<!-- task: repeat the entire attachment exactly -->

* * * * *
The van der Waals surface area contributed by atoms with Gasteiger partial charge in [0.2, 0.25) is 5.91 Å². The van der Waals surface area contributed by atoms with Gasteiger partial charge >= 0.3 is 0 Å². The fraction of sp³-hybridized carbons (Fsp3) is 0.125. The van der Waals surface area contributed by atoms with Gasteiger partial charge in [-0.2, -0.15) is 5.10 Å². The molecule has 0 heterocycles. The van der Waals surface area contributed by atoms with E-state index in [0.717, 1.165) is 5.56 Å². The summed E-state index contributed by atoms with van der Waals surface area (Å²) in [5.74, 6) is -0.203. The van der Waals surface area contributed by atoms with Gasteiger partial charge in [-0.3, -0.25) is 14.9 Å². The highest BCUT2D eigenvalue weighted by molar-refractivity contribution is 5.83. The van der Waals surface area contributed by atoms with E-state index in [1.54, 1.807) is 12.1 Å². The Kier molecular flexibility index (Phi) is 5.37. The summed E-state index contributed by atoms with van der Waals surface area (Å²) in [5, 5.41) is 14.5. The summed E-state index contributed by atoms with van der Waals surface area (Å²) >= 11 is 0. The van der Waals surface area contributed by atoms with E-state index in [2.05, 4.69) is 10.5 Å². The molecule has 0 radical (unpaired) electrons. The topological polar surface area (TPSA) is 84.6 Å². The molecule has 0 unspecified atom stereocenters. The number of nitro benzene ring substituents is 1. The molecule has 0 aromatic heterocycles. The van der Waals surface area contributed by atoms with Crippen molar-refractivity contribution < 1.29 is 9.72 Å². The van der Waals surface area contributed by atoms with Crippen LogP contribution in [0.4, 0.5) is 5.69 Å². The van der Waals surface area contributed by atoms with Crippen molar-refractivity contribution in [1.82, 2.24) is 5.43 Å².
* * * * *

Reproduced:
The van der Waals surface area contributed by atoms with Gasteiger partial charge in [0.2, 0.25) is 5.91 Å². The van der Waals surface area contributed by atoms with Gasteiger partial charge >= 0.3 is 0 Å². The fraction of sp³-hybridized carbons (Fsp3) is 0.125. The van der Waals surface area contributed by atoms with Gasteiger partial charge in [-0.2, -0.15) is 5.10 Å². The molecule has 0 heterocycles. The van der Waals surface area contributed by atoms with E-state index in [0.717, 1.165) is 5.56 Å². The summed E-state index contributed by atoms with van der Waals surface area (Å²) in [5.74, 6) is -0.203. The van der Waals surface area contributed by atoms with Gasteiger partial charge in [-0.3, -0.25) is 14.9 Å². The highest BCUT2D eigenvalue weighted by molar-refractivity contribution is 5.83. The van der Waals surface area contributed by atoms with E-state index in [1.54, 1.807) is 12.1 Å². The Kier molecular flexibility index (Phi) is 5.37. The summed E-state index contributed by atoms with van der Waals surface area (Å²) in [5, 5.41) is 14.5. The summed E-state index contributed by atoms with van der Waals surface area (Å²) >= 11 is 0. The van der Waals surface area contributed by atoms with E-state index in [2.05, 4.69) is 10.5 Å². The molecule has 0 radical (unpaired) electrons. The topological polar surface area (TPSA) is 84.6 Å². The molecule has 0 unspecified atom stereocenters. The number of nitro benzene ring substituents is 1. The molecule has 0 aromatic heterocycles. The van der Waals surface area contributed by atoms with Crippen molar-refractivity contribution < 1.29 is 9.72 Å². The van der Waals surface area contributed by atoms with Crippen LogP contribution in [0.4, 0.5) is 5.69 Å². The van der Waals surface area contributed by atoms with Crippen molar-refractivity contribution in [1.82, 2.24) is 5.43 Å².